The best hearing protection option for you also depends on the type of noise exposure you’re likely going to experience. If the workplace volume is constant, you may want something that can be placed once and left in comfortably all day. But if you will be around impulsive noise sources, like nail guns or weapon discharges, it’s best to choose a device that you can place and remove quickly.
There are alternatives to flat attenuation devices that allow sound to enter naturally below a particular threshold. For firing ranges and worksites where communication may be needed between impulsive or intermittent noise levels above the 85dbA level, you should consider level-dependent ear muffs or ear plugs.
Many hearing protection options lose their comfort, and even sometimes their ability to protect your hearing, if temperatures are too extreme. Heat and humidity can make continuous use uncomfortable, especially over the course of several hours. Very cold temperatures also change how foam responds, which may cause gaps in the seal around the ear canal. In these cases, custom pieces may end up being your best hearing protection option.
If your job requires continuous communication, there are now hearing protection options that incorporate linked communication so that you and your fellow team members can talk without risking your hearing. Keeping a stable line of communication is important in many job sites, and this technology can provide both safety and convenience.
For long hours, music can be an important motivator. Bluetooth technology allows you to use hearing protection without sacrificing your playlists. The addition of a flexible neck band for ear plugs makes them more convenient in intermittent noise environments where the hearing protection may need to be placed and removed repeatedly. The fit of the headphones around PPE is also an important factor, and many options accommodate headwear and eye protection.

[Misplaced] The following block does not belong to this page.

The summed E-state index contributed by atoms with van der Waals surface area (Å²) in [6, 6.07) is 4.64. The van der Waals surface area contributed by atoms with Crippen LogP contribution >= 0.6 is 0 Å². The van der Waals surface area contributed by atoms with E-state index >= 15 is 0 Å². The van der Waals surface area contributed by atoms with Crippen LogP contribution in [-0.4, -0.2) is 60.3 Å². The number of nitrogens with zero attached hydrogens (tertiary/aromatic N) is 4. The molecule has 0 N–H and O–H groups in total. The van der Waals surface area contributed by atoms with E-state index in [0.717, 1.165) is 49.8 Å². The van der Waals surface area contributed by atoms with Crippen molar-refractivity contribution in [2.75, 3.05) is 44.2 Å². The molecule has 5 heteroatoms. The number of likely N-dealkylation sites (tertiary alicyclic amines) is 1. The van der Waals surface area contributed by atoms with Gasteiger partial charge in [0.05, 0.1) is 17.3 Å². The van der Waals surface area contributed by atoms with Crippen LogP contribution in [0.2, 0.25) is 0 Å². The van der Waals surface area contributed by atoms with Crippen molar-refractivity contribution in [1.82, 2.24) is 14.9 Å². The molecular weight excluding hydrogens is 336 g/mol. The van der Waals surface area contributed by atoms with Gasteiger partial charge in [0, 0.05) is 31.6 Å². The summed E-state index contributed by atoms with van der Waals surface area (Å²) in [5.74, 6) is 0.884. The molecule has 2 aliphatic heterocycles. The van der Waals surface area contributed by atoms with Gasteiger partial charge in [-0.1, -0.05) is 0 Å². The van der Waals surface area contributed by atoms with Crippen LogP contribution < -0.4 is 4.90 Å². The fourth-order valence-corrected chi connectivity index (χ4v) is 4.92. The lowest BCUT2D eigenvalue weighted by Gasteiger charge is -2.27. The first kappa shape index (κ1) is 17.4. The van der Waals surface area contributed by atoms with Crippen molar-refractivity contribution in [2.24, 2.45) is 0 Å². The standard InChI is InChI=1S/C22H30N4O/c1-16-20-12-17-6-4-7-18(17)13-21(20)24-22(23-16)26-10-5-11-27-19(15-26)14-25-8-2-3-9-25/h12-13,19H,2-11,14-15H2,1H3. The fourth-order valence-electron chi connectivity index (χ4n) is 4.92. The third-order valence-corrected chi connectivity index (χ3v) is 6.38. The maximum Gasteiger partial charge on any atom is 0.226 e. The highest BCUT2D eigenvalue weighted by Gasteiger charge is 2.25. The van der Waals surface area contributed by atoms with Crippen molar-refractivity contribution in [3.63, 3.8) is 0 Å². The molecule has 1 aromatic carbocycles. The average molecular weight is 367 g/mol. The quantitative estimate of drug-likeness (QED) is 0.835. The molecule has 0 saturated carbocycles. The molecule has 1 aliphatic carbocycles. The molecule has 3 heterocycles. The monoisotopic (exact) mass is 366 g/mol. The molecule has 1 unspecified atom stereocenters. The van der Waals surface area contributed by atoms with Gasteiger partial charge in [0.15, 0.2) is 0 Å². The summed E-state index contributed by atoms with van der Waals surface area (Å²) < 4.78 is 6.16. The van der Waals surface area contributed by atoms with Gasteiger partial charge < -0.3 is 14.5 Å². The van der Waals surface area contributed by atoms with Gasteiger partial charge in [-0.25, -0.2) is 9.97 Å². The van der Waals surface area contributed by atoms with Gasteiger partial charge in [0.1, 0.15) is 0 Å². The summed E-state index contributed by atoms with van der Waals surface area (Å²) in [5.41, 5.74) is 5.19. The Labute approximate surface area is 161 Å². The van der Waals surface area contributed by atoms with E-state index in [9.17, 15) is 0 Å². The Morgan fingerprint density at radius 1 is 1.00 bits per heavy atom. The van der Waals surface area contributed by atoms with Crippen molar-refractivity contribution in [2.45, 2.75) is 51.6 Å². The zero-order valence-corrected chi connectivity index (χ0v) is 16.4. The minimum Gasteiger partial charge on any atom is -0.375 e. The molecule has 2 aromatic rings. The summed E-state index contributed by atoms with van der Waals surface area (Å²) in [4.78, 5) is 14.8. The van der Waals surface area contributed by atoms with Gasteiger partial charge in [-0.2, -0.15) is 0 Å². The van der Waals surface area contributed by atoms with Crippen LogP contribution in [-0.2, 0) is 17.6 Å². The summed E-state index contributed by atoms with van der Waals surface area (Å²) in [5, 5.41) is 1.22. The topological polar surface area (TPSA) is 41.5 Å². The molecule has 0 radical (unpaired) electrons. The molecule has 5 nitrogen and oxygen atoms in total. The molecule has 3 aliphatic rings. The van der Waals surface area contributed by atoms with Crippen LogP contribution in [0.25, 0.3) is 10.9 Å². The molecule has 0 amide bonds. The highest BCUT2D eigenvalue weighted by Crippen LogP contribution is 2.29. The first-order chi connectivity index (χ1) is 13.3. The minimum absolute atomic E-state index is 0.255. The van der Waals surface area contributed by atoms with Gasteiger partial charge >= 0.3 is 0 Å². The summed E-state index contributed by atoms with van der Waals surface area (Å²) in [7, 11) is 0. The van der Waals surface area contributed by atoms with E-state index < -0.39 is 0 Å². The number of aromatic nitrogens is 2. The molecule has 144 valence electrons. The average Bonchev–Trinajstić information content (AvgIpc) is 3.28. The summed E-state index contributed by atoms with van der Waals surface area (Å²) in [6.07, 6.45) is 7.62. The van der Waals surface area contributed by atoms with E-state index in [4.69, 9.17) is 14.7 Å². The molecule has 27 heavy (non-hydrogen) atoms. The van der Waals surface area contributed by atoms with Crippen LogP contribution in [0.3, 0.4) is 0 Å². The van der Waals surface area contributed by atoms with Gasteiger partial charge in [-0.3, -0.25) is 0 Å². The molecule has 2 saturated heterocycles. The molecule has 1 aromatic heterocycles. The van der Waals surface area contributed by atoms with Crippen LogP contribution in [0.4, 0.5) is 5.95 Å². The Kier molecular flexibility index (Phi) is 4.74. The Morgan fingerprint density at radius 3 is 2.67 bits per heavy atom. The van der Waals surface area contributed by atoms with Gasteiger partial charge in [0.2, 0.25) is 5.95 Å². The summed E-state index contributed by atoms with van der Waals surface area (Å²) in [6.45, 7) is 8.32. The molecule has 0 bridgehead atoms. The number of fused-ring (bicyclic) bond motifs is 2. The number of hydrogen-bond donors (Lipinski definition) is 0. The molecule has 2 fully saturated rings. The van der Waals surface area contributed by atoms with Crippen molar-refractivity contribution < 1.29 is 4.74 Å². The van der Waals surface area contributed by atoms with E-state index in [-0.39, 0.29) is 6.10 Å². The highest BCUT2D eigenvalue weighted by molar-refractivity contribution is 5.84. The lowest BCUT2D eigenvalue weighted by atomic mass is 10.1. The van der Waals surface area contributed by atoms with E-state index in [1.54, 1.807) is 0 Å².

While the true purpose of hearing protection is noise reduction, the most important qualities for choosing the best hearing protection for your needs are simply the comfort and convenience of the protectors. If your hearing protection is painful, frustrating, or hard to place, you’ll be less likely to use it, as well as less likely to use it correctly.
With these qualities in mind, choosing the best hearing protection often comes down to the type of device you want. There are many options on the market today, ranging from simple replaceable devices all the way to completely custom hearing protection. From cost to convenience, you can find almost anything to fit your needs.
Expandable foam ear plugs are by far the least expensive option for hearing protection. To wear them, you compress the foam so that the ear plug fits entirely into the ear canal, leaving just the flange at the end of the ear plug visible. As the foam expands back to its original form, it creates a seal inside the ear canal to provide noise reduction.
If you’re in an environment where you’ll experience continuous noise levels above the 85dBA mark, expandable foam ear plugs work well. They are much less expensive, so they can be replaced after each use without breaking the bank. These ear plugs are also better for people who need PPE that would otherwise interfere with over-the-ear hearing protection.